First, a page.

September 18, 2014
|FC Barcelona supporters waving Scottish flags at Camp Nou|
The world is watching Scotland today, and the Catalans will watch closer than most.
Spanish news sites are featuring pictures of FC Barcelona supporters waving Scottish flags during their team’s Champions League game yesterday, and it is widely reported that delegations from the Catalan (and Basque) nationalist parties have travelled to Scotland to follow the latest developments on the ground.
This is because the debate around Catalonia’s independence referendum is approaching its own moment of truth:
- Catalonia’s ruling parties agreed long ago that the independence referendum (carefully described as la consulta, the consultation) would take place on 9 November. However, the Catalan government has yet to officially call such a referendum.
- The Spanish government maintains the referendum is unconstitutional (and as we explained here, the Spanish Constitution is actually on Prime Minister Mariano Rajoy’s side).
- The Catalan government will tomorrow try to get around the legal obstacles by asking the Catalan parliament to adopt a new law on ‘non-referendum consultations’ (consultas no referendarias). Catalan President Artur Mas is then expected to convene one of these consultations for 9 November. However, the legal status of the result of such a consultation is unclear at the moment.
- Reports in the Spanish press suggest the Spanish government has everything ready to launch a legal challenge against la consulta at the Spanish Constitutional Court, as soon as it is officially announced.
- If the Spanish Constitutional Court were to strike down the referendum (which is what Rajoy expects), the ‘Plan B’ of Artur Mas would be to resign and call early regional elections – and then present the election results as a referendum on Catalonia’s future. Recent polls suggest the strongly pro-independence Catalan Republican Left (Esquerra Republicana de Catalunya, ERC) would come out as the largest party, albeit short of an absolute majority. For Rajoy, having to deal with ERC instead of Mas would be like jumping out of the frying pan and into the fire.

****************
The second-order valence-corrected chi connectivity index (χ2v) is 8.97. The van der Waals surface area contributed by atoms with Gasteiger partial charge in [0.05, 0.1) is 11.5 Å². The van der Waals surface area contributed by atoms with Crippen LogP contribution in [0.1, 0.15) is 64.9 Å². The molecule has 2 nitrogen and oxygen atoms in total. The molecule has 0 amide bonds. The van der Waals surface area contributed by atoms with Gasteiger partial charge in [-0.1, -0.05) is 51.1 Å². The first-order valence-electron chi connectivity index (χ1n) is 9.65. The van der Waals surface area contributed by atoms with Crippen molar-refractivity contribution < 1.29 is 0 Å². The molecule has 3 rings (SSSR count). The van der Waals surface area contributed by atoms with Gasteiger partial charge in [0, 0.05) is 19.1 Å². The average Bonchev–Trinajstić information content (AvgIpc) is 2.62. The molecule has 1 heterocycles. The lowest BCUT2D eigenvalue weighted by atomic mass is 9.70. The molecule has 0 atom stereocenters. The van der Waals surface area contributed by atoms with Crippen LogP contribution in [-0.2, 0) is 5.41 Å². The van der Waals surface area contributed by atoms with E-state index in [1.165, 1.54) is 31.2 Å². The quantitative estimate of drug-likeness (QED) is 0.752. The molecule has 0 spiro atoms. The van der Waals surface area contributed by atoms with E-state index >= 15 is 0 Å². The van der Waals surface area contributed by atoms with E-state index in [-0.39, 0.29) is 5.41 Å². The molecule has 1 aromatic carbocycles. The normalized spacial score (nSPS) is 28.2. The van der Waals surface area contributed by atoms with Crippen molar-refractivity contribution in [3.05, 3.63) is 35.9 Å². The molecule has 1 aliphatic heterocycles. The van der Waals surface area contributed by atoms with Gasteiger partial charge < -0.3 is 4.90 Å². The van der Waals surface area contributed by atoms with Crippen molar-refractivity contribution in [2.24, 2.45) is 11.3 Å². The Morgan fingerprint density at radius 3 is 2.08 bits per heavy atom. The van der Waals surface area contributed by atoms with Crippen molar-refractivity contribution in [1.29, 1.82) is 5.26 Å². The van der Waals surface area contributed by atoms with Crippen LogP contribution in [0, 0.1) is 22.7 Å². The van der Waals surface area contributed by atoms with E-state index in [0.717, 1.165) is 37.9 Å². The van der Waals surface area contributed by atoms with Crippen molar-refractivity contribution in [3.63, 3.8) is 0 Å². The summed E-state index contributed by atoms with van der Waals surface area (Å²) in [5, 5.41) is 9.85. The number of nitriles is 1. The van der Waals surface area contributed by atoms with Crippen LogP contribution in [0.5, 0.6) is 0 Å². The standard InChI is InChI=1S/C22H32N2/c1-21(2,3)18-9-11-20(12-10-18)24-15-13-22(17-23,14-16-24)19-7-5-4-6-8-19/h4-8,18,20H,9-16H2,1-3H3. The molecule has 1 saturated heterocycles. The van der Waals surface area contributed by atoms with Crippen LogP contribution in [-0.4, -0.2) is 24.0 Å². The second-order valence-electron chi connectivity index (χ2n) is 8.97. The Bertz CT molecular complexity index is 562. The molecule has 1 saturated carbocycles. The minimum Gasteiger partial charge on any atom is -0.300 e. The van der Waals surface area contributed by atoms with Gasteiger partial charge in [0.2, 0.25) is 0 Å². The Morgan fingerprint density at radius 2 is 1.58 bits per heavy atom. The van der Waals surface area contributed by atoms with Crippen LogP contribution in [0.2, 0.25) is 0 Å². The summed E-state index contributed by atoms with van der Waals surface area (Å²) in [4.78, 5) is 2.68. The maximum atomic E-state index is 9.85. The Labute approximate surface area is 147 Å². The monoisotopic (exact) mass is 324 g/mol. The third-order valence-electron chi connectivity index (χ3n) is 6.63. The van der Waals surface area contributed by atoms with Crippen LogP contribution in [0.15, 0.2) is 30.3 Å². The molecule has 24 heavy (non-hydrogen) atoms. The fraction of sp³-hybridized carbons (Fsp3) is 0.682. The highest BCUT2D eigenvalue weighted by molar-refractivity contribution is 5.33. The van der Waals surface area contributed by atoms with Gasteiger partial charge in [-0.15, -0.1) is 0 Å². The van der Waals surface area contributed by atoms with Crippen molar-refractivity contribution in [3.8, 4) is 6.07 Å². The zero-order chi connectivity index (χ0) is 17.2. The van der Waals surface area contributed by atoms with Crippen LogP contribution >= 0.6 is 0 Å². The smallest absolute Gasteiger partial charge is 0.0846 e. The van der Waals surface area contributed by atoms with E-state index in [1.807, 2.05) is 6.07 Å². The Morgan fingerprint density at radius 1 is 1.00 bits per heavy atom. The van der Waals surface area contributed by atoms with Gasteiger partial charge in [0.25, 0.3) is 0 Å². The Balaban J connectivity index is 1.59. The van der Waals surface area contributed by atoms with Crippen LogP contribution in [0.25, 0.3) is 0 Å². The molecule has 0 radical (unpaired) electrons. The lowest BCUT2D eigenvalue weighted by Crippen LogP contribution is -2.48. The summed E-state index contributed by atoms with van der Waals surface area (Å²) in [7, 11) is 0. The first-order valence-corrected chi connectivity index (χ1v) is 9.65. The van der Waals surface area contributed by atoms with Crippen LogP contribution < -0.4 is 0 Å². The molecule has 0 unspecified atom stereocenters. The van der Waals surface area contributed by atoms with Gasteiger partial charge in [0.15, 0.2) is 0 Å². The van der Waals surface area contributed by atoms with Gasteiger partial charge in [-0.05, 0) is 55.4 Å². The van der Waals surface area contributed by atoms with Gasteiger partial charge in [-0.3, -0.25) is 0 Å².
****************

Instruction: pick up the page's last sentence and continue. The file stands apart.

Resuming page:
Are the Scottish and the Catalan cases similar?
There are similarities between Catalonia and Scotland. Both are proud regions with long histories of independence movements, and both have also been embedded in decentralised systems. Also with respect to the consequences of leaving there are similarities, not least the prospect of joining the EU and the difficulties that could potentially arise.
However, there are at least two fundamental differences:
- The Spanish government has never considered accepting the outcome of an independence referendum in Catalonia. On the contrary, it is determined to use all the legal instruments at its disposal to stop the referendum taking place. Spanish Foreign Minister José Manuel García-Margallo has not even ruled out making use of Article 155 of the Spanish Constitution – which gives the central government the power to “adopt the necessary measures” to force a regional government to comply with its constitutional obligations. In practice, despite the planned date for the referendum being less than two months away, the Catalans still don’t know whether – and in what form – it will actually happen.
- Constitutional reform and greater devolution of powers to Spanish regions as an alternative to independence has so far not been discussed properly, mainly because the Spanish and Catalan governments have never really engaged in negotiations.
Will there be a ‘contagion effect’?
Pro-independence Catalans would no doubt get a boost in case of a ‘Yes’ victory in the Scottish referendum, whilst, naturally, Madrid would love to see the ‘No’ camp win. Irrespective of the outcome in Scotland, the status quo doesn’t seem to be an option anymore for Catalonia. Just think of the 500,000 to 1.8 million people, depending on the estimates, who took to the streets last week to celebrate La Diada, Catalonia’s National Day.
Sooner rather than later, the Spanish and Catalan governments will need to give up posturing and start talking to each other. At that point, reforming the Spanish Constitution to give regions greater power to set and collect taxes may well appear as a valid alternative. The Scottish episode, whichever way the referendum goes, may ultimately serve to accelerate further devolution in Spain.Open Europe blog team